• For older adults the returns from education and training are lower than for younger people, because older people have less time left on the labour market in which to recoup their investment in training through higher wages.

  • Evidence from other countries shows that particularly adults with lower education and lower basic skills, are sometimes not motivated to take part in training (Mühlemann, 2017).

  • Finally, (Ben Rabi et al., forthcoming) argues that the low status of VET overall contributes to low adult participation in programmes for adults.

Many countries have measures supporting adult apprentices

Apprenticeship in Germany and Switzerland has traditionally been focused on young people. But in recent years both countries have begun to encourage adult learners to pursue apprenticeships, with financial incentives and other support measures (see Box 2.2). In Israel, there are some financial incentives for adults who wish to upskill, including subsidies that compensate for lost earnings. In Class in the Workplace, participants are eligible for a subsidy of NIK 1 500 and a grant upon passing mid-term and final examinations. Starter participants receive NIK 1 500 in the first stage of programmes provided in a college (see Table 2.2). The subsidy amounts to only around one-third of the minimum wage, so for many the opportunity cost of participating in training may still be too high. Some other measures in Israel are designed to help participants to complete the programmes. They include an initial screening of candidates, monitoring participants performance during the course, and the introduction of soft-skills workshops at the beginning of the course (Ben Rabi et al., forthcoming).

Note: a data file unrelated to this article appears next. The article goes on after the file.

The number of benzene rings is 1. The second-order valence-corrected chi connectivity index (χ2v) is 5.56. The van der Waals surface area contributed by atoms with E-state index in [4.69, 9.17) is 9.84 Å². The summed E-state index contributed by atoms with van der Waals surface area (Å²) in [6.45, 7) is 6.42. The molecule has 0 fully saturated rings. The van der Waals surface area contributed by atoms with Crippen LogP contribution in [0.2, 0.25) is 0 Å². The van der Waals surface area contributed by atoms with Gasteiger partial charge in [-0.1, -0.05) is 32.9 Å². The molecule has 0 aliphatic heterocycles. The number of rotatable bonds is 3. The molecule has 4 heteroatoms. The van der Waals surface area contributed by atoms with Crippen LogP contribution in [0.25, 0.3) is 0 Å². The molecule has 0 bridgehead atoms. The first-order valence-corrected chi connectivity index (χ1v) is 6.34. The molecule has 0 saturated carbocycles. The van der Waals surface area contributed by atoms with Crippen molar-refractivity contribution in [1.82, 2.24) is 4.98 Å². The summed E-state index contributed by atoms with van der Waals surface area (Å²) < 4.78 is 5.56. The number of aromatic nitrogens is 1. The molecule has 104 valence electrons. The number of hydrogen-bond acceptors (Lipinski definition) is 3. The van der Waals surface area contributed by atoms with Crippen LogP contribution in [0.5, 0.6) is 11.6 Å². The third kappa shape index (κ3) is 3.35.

Box 2.2. Incentive measures for adult apprentices

Germany has been promoting apprenticeship among young adults (aged 25-35) in response to skills shortages and insufficient young apprentices in some sectors. In Germany individuals may receive financial support for education expenses, travel, child care, tutoring, and subsistence during the training). To encourage completion, apprentices receive a grant upon passing mid-term and final examinations. The role of these incentives in the observed increase in the proportion of apprentices over 23 (from 3% in 1993 to 12% now) is unclear.

In Switzerland initiatives supporting the development of adult apprenticeships are more recent (evidence). In 2016 around 8% of apprentices were older than 24. In Switzerland, adult apprentices earn around two-thirds of the unskilled worker wage, compared to one-fifth for younger apprentices. All individuals under 35 can apply for a scholarship of a maximum CHF 12 000 per year (equivalent to two and half median monthly wage of an unskilled worker). Under some circumstance they can also apply for social assistance. Additional financial assistance is available to those who are unemployed.

In Canada, unlike Germany and Switzerland apprenticeship has traditionally been for adults. In Canada apprentices can receive up to CAD 4 000) (the minimum average hourly wage in Canada is CAD 11.43 per hour) during apprenticeship programme. The apprentice wage starts at around 50% of the skilled worker wage, which is higher than in Switzerland and Germany. A low completion rate is a challenge in Canada with less than half of all apprentices completing the programme within 11 years. The high drop-out rate may be related to the fact that apprenticeships last five years, increasing the difficulty of sustained engagement.

Source: Mühlemann, S. (forthcoming), Apprenticeship Training for Adults.